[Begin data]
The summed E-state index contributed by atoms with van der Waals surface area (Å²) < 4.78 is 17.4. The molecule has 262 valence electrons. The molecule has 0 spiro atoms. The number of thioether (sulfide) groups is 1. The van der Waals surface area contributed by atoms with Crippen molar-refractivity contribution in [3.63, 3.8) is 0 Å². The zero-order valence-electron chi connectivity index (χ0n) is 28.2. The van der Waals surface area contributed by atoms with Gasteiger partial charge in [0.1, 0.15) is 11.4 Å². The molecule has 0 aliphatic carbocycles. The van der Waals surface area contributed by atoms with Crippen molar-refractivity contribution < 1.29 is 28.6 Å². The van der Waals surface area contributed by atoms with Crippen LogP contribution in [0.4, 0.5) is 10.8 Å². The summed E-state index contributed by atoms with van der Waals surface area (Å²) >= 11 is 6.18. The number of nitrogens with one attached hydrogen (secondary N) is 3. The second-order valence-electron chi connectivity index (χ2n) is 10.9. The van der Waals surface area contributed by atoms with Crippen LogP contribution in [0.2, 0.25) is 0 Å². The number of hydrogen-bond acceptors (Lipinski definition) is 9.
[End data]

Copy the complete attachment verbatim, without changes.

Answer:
The summed E-state index contributed by atoms with van der Waals surface area (Å²) < 4.78 is 17.4. The molecule has 262 valence electrons. The molecule has 0 spiro atoms. The number of thioether (sulfide) groups is 1. The van der Waals surface area contributed by atoms with Crippen molar-refractivity contribution in [3.63, 3.8) is 0 Å². The zero-order valence-electron chi connectivity index (χ0n) is 28.2. The van der Waals surface area contributed by atoms with Gasteiger partial charge in [0.1, 0.15) is 11.4 Å². The molecule has 0 aliphatic carbocycles. The van der Waals surface area contributed by atoms with Crippen molar-refractivity contribution < 1.29 is 28.6 Å². The van der Waals surface area contributed by atoms with Crippen LogP contribution in [0.4, 0.5) is 10.8 Å². The summed E-state index contributed by atoms with van der Waals surface area (Å²) >= 11 is 6.18. The number of nitrogens with one attached hydrogen (secondary N) is 3. The second-order valence-electron chi connectivity index (χ2n) is 10.9. The van der Waals surface area contributed by atoms with Crippen LogP contribution in [0.2, 0.25) is 0 Å². The number of hydrogen-bond acceptors (Lipinski definition) is 9.